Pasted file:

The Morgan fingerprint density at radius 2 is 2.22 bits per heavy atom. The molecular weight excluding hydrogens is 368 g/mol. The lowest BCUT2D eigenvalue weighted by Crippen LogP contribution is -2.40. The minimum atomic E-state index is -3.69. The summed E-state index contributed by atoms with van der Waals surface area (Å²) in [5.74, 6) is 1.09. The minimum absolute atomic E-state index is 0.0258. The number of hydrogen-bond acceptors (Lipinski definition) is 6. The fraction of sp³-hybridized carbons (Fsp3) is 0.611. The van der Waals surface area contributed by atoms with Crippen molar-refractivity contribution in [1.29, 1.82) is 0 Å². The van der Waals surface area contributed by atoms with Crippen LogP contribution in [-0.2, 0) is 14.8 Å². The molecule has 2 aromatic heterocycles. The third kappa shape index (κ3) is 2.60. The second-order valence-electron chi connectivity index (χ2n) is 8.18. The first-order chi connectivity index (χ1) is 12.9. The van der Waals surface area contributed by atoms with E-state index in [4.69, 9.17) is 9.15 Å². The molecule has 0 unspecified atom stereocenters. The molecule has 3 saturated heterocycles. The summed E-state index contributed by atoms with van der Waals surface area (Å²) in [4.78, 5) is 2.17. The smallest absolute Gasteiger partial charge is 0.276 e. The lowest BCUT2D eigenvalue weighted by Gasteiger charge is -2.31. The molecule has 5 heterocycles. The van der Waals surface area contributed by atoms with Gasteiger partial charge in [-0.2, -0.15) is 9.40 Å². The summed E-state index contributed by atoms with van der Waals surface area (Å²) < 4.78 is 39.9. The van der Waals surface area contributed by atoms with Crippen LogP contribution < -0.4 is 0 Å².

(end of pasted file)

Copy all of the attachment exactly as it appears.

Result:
The Morgan fingerprint density at radius 2 is 2.22 bits per heavy atom. The molecular weight excluding hydrogens is 368 g/mol. The lowest BCUT2D eigenvalue weighted by Crippen LogP contribution is -2.40. The minimum atomic E-state index is -3.69. The summed E-state index contributed by atoms with van der Waals surface area (Å²) in [5.74, 6) is 1.09. The minimum absolute atomic E-state index is 0.0258. The number of hydrogen-bond acceptors (Lipinski definition) is 6. The fraction of sp³-hybridized carbons (Fsp3) is 0.611. The van der Waals surface area contributed by atoms with Crippen molar-refractivity contribution in [1.29, 1.82) is 0 Å². The van der Waals surface area contributed by atoms with Crippen LogP contribution in [-0.2, 0) is 14.8 Å². The molecule has 2 aromatic heterocycles. The third kappa shape index (κ3) is 2.60. The second-order valence-electron chi connectivity index (χ2n) is 8.18. The first-order chi connectivity index (χ1) is 12.9. The van der Waals surface area contributed by atoms with E-state index in [4.69, 9.17) is 9.15 Å². The molecule has 0 unspecified atom stereocenters. The molecule has 3 saturated heterocycles. The summed E-state index contributed by atoms with van der Waals surface area (Å²) in [4.78, 5) is 2.17. The smallest absolute Gasteiger partial charge is 0.276 e. The lowest BCUT2D eigenvalue weighted by Gasteiger charge is -2.31. The molecule has 5 heterocycles. The van der Waals surface area contributed by atoms with Gasteiger partial charge in [-0.2, -0.15) is 9.40 Å². The summed E-state index contributed by atoms with van der Waals surface area (Å²) < 4.78 is 39.9. The van der Waals surface area contributed by atoms with Crippen LogP contribution < -0.4 is 0 Å².